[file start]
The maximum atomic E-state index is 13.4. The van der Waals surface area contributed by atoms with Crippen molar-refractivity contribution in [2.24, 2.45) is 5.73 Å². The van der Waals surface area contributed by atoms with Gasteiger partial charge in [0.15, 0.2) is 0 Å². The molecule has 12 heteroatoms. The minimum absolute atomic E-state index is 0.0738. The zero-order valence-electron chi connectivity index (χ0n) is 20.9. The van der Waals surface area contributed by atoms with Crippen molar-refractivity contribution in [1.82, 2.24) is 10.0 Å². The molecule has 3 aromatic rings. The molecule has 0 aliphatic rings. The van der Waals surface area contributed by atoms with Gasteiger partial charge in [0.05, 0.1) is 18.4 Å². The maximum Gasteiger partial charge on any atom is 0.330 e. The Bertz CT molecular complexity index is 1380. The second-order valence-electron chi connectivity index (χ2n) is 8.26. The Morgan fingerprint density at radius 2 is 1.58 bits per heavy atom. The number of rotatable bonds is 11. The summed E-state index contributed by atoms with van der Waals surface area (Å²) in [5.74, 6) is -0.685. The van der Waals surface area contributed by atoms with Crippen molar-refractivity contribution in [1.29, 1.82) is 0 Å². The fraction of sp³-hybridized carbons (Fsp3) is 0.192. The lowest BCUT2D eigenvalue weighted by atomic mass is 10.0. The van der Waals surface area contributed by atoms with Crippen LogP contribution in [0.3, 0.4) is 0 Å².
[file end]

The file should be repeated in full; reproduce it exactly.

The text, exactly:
The maximum atomic E-state index is 13.4. The van der Waals surface area contributed by atoms with Crippen molar-refractivity contribution in [2.24, 2.45) is 5.73 Å². The van der Waals surface area contributed by atoms with Gasteiger partial charge in [0.15, 0.2) is 0 Å². The molecule has 12 heteroatoms. The minimum absolute atomic E-state index is 0.0738. The zero-order valence-electron chi connectivity index (χ0n) is 20.9. The van der Waals surface area contributed by atoms with Crippen molar-refractivity contribution in [1.82, 2.24) is 10.0 Å². The molecule has 3 aromatic rings. The molecule has 0 aliphatic rings. The van der Waals surface area contributed by atoms with Gasteiger partial charge in [0.05, 0.1) is 18.4 Å². The maximum Gasteiger partial charge on any atom is 0.330 e. The Bertz CT molecular complexity index is 1380. The second-order valence-electron chi connectivity index (χ2n) is 8.26. The Morgan fingerprint density at radius 2 is 1.58 bits per heavy atom. The number of rotatable bonds is 11. The summed E-state index contributed by atoms with van der Waals surface area (Å²) in [5.74, 6) is -0.685. The van der Waals surface area contributed by atoms with Crippen molar-refractivity contribution in [1.29, 1.82) is 0 Å². The fraction of sp³-hybridized carbons (Fsp3) is 0.192. The lowest BCUT2D eigenvalue weighted by atomic mass is 10.0. The van der Waals surface area contributed by atoms with Crippen LogP contribution in [0.3, 0.4) is 0 Å².